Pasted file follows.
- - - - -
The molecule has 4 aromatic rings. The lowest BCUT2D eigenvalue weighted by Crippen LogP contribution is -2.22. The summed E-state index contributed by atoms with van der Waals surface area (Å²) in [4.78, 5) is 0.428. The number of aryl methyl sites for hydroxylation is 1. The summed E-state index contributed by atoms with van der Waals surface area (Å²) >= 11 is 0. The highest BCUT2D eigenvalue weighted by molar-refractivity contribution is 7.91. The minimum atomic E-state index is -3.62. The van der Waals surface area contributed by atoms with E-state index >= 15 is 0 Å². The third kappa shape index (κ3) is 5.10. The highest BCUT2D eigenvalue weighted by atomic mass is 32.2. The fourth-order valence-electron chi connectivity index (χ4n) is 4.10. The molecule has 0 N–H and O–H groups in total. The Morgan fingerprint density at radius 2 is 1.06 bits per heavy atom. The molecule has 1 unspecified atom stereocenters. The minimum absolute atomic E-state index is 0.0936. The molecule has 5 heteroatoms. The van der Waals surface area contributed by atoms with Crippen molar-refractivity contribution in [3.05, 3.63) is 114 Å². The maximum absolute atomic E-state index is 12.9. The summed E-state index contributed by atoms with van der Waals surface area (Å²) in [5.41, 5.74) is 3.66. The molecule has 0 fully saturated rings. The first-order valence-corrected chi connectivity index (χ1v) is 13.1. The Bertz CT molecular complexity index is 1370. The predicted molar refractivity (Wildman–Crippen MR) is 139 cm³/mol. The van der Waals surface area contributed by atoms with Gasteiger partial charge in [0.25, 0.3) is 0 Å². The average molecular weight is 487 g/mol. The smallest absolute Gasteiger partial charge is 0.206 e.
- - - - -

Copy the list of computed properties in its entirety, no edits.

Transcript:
The molecule has 4 aromatic rings. The lowest BCUT2D eigenvalue weighted by Crippen LogP contribution is -2.22. The summed E-state index contributed by atoms with van der Waals surface area (Å²) in [4.78, 5) is 0.428. The number of aryl methyl sites for hydroxylation is 1. The summed E-state index contributed by atoms with van der Waals surface area (Å²) >= 11 is 0. The highest BCUT2D eigenvalue weighted by molar-refractivity contribution is 7.91. The minimum atomic E-state index is -3.62. The van der Waals surface area contributed by atoms with E-state index >= 15 is 0 Å². The third kappa shape index (κ3) is 5.10. The highest BCUT2D eigenvalue weighted by atomic mass is 32.2. The fourth-order valence-electron chi connectivity index (χ4n) is 4.10. The molecule has 0 N–H and O–H groups in total. The Morgan fingerprint density at radius 2 is 1.06 bits per heavy atom. The molecule has 1 unspecified atom stereocenters. The minimum absolute atomic E-state index is 0.0936. The molecule has 5 heteroatoms. The van der Waals surface area contributed by atoms with Crippen molar-refractivity contribution in [3.05, 3.63) is 114 Å². The maximum absolute atomic E-state index is 12.9. The summed E-state index contributed by atoms with van der Waals surface area (Å²) in [5.41, 5.74) is 3.66. The molecule has 0 fully saturated rings. The first-order valence-corrected chi connectivity index (χ1v) is 13.1. The Bertz CT molecular complexity index is 1370. The predicted molar refractivity (Wildman–Crippen MR) is 139 cm³/mol. The van der Waals surface area contributed by atoms with Gasteiger partial charge in [0.25, 0.3) is 0 Å². The average molecular weight is 487 g/mol. The smallest absolute Gasteiger partial charge is 0.206 e.